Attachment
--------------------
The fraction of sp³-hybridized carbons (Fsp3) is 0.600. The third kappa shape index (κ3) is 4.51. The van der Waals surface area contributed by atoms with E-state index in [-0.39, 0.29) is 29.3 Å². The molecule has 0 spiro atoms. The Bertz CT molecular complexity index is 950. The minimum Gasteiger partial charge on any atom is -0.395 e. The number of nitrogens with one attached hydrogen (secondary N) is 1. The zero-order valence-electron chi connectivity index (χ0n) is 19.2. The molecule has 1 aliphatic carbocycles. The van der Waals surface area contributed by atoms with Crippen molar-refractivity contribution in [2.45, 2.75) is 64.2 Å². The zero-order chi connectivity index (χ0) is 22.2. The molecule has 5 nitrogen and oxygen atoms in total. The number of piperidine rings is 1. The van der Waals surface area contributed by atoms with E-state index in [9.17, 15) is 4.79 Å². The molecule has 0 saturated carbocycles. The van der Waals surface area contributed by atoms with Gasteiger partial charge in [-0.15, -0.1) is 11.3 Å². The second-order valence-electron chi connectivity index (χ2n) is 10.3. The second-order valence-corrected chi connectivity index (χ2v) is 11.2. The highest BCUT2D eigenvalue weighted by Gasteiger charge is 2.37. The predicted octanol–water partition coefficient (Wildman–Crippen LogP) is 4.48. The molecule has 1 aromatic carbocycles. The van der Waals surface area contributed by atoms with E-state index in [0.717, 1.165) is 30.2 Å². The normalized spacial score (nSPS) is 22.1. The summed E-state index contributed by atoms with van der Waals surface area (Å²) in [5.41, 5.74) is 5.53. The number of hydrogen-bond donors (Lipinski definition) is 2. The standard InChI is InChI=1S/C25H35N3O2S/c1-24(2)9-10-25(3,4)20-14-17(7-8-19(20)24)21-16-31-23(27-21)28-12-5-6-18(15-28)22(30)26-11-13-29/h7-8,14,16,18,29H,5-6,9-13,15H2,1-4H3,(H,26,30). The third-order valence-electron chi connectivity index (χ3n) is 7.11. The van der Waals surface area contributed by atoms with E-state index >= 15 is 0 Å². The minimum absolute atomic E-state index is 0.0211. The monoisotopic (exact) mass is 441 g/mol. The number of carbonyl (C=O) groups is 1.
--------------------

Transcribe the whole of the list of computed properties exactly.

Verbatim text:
The fraction of sp³-hybridized carbons (Fsp3) is 0.600. The third kappa shape index (κ3) is 4.51. The van der Waals surface area contributed by atoms with E-state index in [-0.39, 0.29) is 29.3 Å². The molecule has 0 spiro atoms. The Bertz CT molecular complexity index is 950. The minimum Gasteiger partial charge on any atom is -0.395 e. The number of nitrogens with one attached hydrogen (secondary N) is 1. The zero-order valence-electron chi connectivity index (χ0n) is 19.2. The molecule has 1 aliphatic carbocycles. The van der Waals surface area contributed by atoms with Crippen molar-refractivity contribution in [2.45, 2.75) is 64.2 Å². The zero-order chi connectivity index (χ0) is 22.2. The molecule has 5 nitrogen and oxygen atoms in total. The number of piperidine rings is 1. The van der Waals surface area contributed by atoms with E-state index in [9.17, 15) is 4.79 Å². The molecule has 0 saturated carbocycles. The van der Waals surface area contributed by atoms with Gasteiger partial charge in [-0.15, -0.1) is 11.3 Å². The second-order valence-electron chi connectivity index (χ2n) is 10.3. The second-order valence-corrected chi connectivity index (χ2v) is 11.2. The highest BCUT2D eigenvalue weighted by Gasteiger charge is 2.37. The predicted octanol–water partition coefficient (Wildman–Crippen LogP) is 4.48. The molecule has 1 aromatic carbocycles. The van der Waals surface area contributed by atoms with E-state index in [0.717, 1.165) is 30.2 Å². The normalized spacial score (nSPS) is 22.1. The summed E-state index contributed by atoms with van der Waals surface area (Å²) in [5.41, 5.74) is 5.53. The number of hydrogen-bond donors (Lipinski definition) is 2. The standard InChI is InChI=1S/C25H35N3O2S/c1-24(2)9-10-25(3,4)20-14-17(7-8-19(20)24)21-16-31-23(27-21)28-12-5-6-18(15-28)22(30)26-11-13-29/h7-8,14,16,18,29H,5-6,9-13,15H2,1-4H3,(H,26,30). The third-order valence-electron chi connectivity index (χ3n) is 7.11. The van der Waals surface area contributed by atoms with E-state index >= 15 is 0 Å². The minimum absolute atomic E-state index is 0.0211. The monoisotopic (exact) mass is 441 g/mol. The number of carbonyl (C=O) groups is 1.